The criminal code prohibits blasphemy, defined as public mockery of or insult to the doctrine or worship of a legally recognized religion. The maximum penalty for a violation of this provision is a fine and up to four months in prison. Since 1938 the government has not prosecuted any case under the blasphemy provision; prosecutors have dismissed alleged blasphemy as protected free speech.
The country mandates compulsory military service but provides a conscientious-objection exemption. In lieu of military service, conscientious objectors may be required to serve in a civilian capacity.
In July 2009 an amendment to the Administration of Justice Act took effect that bans religious symbols, such as headscarves, turbans, Jewish skull caps, and crucifixes, as well as political ones, from judicial attire.
In addition to the ELC, the government grants official status to other religious groups. Prior to 1970, a total of 11 religious communities received approval in the form of recognition by royal decree, including the Roman Catholic, Methodist, Baptist, Russian Orthodox, and Jewish communities. Since then the Ministry of Ecclesiastical Affairs has approved 116 religious communities and churches under the Marriage Act, including several Muslim groups, Jehovah's Witnesses, Mormons, Seventh-day Adventists, Sikhs, Buddhists, Orthodox Christians, Hindus, Bahais, Hare Krishnas, and followers of the indigenous Norse belief system Forn Sidr. These officially approved religious groups enjoy certain special rights, including the right to perform marriage ceremonies with legal effect, residence permits for foreign preachers, the right to establish cemeteries, and certain tax exemptions. Only ministers of religious groups approved under the Marriage Act may name and baptize children with legal effect, keep religious group registers, and transcribe certificates on the basis of such registers. In 2007 the responsibility for administering the Marriage Act and the recognition of religious communities was transferred from the Ecclesiastic Ministry to the Ministry of Justice.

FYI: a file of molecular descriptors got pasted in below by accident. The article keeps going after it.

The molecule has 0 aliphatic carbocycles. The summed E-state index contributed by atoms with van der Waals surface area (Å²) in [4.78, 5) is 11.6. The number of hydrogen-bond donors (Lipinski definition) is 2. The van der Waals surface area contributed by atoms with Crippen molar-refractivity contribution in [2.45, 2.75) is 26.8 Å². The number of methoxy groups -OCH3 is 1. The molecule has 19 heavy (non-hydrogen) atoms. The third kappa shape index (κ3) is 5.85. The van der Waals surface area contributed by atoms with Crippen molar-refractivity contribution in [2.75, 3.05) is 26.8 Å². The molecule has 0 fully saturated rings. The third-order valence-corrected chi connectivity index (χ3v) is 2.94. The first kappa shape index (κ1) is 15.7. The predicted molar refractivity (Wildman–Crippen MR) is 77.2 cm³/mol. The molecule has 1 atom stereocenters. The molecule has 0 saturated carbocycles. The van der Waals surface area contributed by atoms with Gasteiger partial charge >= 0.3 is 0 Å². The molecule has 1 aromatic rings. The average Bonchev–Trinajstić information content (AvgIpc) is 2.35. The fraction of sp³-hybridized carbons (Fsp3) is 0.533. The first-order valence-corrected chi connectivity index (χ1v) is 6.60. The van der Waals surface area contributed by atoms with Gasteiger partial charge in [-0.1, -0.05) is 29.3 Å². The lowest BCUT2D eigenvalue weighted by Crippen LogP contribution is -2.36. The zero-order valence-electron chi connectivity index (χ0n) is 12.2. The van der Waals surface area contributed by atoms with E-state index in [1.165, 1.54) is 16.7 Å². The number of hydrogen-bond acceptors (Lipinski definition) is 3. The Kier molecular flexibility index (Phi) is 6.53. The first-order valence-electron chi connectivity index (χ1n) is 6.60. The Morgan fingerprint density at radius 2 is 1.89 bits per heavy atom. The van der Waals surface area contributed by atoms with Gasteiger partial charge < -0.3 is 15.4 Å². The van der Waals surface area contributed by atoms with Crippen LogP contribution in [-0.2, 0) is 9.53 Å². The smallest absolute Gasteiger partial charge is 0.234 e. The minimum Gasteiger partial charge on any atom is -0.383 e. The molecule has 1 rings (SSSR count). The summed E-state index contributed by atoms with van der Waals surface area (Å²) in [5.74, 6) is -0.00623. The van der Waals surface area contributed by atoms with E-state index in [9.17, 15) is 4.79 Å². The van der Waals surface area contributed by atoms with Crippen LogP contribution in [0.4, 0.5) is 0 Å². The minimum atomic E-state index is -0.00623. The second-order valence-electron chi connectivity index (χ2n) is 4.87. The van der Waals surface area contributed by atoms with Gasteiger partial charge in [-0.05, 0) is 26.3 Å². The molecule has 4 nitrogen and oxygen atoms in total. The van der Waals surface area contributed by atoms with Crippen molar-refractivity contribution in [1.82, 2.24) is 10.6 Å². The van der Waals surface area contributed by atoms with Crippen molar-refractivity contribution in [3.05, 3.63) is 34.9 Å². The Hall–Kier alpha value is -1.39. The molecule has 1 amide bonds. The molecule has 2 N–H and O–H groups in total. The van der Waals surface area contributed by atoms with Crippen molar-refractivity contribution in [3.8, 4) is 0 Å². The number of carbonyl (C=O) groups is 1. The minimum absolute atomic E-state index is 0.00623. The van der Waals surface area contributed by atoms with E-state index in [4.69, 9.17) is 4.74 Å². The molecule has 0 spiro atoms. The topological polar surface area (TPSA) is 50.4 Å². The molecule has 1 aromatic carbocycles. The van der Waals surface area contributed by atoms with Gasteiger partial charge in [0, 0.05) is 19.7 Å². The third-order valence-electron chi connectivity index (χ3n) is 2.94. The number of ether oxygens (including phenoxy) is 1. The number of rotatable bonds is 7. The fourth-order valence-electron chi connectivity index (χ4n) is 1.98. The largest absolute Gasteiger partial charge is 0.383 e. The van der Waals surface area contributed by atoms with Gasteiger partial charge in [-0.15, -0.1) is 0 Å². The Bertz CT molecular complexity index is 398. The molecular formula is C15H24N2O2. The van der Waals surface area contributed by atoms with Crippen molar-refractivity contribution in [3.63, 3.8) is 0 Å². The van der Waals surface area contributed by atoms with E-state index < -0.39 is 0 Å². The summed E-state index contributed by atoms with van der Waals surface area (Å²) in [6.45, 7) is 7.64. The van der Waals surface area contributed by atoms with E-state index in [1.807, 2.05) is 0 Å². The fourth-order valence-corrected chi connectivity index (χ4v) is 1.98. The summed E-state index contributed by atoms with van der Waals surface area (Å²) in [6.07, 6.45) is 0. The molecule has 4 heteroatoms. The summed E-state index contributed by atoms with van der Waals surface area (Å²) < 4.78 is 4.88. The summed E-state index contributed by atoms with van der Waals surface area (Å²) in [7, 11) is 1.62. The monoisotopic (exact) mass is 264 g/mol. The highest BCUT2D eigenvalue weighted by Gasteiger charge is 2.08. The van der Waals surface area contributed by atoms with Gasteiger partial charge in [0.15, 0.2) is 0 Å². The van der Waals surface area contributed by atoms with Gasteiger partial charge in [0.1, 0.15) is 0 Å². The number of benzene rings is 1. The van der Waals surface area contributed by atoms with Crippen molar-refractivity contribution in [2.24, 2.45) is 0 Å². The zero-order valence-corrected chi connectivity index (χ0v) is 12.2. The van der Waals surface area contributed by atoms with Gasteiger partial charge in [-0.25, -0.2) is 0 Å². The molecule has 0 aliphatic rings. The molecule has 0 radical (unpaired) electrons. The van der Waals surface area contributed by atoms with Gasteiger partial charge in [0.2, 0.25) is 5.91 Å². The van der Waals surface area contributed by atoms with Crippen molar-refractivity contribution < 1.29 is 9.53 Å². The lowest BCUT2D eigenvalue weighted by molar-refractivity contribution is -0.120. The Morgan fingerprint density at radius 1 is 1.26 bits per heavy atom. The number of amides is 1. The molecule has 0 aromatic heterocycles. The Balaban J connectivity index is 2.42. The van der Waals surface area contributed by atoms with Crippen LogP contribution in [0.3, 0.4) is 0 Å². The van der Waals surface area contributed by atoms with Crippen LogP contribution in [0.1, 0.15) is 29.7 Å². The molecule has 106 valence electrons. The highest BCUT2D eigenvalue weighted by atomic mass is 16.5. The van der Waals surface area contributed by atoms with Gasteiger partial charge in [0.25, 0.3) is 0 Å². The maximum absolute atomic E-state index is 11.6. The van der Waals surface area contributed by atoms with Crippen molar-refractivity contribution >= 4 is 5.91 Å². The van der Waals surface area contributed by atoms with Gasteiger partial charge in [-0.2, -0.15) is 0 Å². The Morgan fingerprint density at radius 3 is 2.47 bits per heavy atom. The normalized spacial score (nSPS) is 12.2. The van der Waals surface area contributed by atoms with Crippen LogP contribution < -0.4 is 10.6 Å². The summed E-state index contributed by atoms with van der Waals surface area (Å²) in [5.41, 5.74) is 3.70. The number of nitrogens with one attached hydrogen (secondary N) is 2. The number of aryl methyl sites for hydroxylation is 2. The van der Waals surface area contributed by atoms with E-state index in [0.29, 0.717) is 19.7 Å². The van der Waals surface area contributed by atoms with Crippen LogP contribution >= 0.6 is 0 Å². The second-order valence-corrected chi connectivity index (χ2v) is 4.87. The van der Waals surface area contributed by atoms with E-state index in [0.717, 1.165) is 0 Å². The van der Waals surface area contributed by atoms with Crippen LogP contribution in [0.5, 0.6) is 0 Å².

Religious communities not recognized by either royal decree or the Marriage Act are entitled to practice their faith without any licensing requirement, but their marriage ceremonies are not recognized by the state. Unrecognized religious communities are not granted tax-exempt status.
The 2008 Guidelines for Approval of Religious Organizations require religious groups seeking registration to submit the following items: a document on the group's central traditions; descriptions of its most important rituals; a copy of its rules, regulations, and organizational structure; an audited financial statement; and information about the group's leadership and each member with a permanent address in the country. Additionally, the organization must "not teach or perform actions inconsistent with public morality or order."
There are no restrictions on proselytizing or missionary work as long as practitioners obey the law and do not act inconsistently with public morality or order.
All public and private schools, including religious schools, receive government financial support. The Evangelical Lutheran faith is taught in public schools in accordance with the Public School Act; however, a student may withdraw from religious classes with parental consent. Additionally, the law requires that a Christian studies course covering world religions and philosophy and promoting tolerance and respect for all religious beliefs be taught in public school. The course is compulsory, although students may be exempted if a parent presents a request in writing. If the student is 15 years old or older, the student and parent must jointly request the student's exemption. According to an investigation by the Ministry of Education, on average only 1.3 percent of students in the greater Copenhagen sample area, which has the highest concentration of non-Christians, opted out of the Christian studies course. The constitution protects the right of parents to educate their children in private schools or at home as long as these alternative forms of education match what is "usually required in primary schools."
In February 2009 the education minister stated that Muslim, Jewish, and Christian prayers may be substituted for collective prayer in such venues as school assemblies, as long as the prayer is invoked without preaching.
As of November 15, legislation passed in 2007 requires most foreign religious workers (citizens of Turkey excepted) to pass a Danish language test within six months of entering the country to be able to obtain an extension of their residence permits as religious workers. Critics claimed that the measure violates the European Convention on Human Rights and is aimed at restricting the entry of Muslim clerics.